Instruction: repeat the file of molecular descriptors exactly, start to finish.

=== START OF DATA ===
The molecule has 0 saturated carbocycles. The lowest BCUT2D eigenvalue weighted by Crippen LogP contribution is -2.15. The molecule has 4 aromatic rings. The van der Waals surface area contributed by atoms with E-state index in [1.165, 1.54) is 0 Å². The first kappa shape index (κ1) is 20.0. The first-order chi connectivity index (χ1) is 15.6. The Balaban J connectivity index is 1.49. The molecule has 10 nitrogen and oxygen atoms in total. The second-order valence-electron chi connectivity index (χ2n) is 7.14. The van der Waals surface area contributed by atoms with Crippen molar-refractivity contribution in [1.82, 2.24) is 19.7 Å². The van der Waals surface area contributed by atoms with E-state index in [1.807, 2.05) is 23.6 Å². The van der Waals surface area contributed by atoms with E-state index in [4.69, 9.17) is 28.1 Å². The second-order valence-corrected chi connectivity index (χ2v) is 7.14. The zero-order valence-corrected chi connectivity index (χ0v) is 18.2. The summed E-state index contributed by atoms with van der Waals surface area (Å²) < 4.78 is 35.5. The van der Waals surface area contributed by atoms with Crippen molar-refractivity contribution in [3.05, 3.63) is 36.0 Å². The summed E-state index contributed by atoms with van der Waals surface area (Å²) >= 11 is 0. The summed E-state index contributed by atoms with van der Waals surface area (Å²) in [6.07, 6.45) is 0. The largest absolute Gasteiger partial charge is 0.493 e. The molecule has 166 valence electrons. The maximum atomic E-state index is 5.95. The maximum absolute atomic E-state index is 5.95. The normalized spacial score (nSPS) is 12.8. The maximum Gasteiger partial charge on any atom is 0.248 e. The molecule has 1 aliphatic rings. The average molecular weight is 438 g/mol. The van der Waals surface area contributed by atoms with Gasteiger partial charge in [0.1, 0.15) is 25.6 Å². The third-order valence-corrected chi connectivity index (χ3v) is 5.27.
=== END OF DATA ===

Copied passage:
The molecule has 0 saturated carbocycles. The lowest BCUT2D eigenvalue weighted by Crippen LogP contribution is -2.15. The molecule has 4 aromatic rings. The van der Waals surface area contributed by atoms with E-state index in [1.165, 1.54) is 0 Å². The first kappa shape index (κ1) is 20.0. The first-order chi connectivity index (χ1) is 15.6. The Balaban J connectivity index is 1.49. The molecule has 10 nitrogen and oxygen atoms in total. The second-order valence-electron chi connectivity index (χ2n) is 7.14. The van der Waals surface area contributed by atoms with Crippen molar-refractivity contribution in [1.82, 2.24) is 19.7 Å². The van der Waals surface area contributed by atoms with E-state index in [1.807, 2.05) is 23.6 Å². The van der Waals surface area contributed by atoms with E-state index in [4.69, 9.17) is 28.1 Å². The second-order valence-corrected chi connectivity index (χ2v) is 7.14. The zero-order valence-corrected chi connectivity index (χ0v) is 18.2. The summed E-state index contributed by atoms with van der Waals surface area (Å²) < 4.78 is 35.5. The van der Waals surface area contributed by atoms with Crippen molar-refractivity contribution in [3.05, 3.63) is 36.0 Å². The summed E-state index contributed by atoms with van der Waals surface area (Å²) >= 11 is 0. The summed E-state index contributed by atoms with van der Waals surface area (Å²) in [6.07, 6.45) is 0. The largest absolute Gasteiger partial charge is 0.493 e. The molecule has 166 valence electrons. The maximum atomic E-state index is 5.95. The maximum absolute atomic E-state index is 5.95. The normalized spacial score (nSPS) is 12.8. The maximum Gasteiger partial charge on any atom is 0.248 e. The molecule has 1 aliphatic rings. The average molecular weight is 438 g/mol. The van der Waals surface area contributed by atoms with Gasteiger partial charge in [0.1, 0.15) is 25.6 Å². The third-order valence-corrected chi connectivity index (χ3v) is 5.27.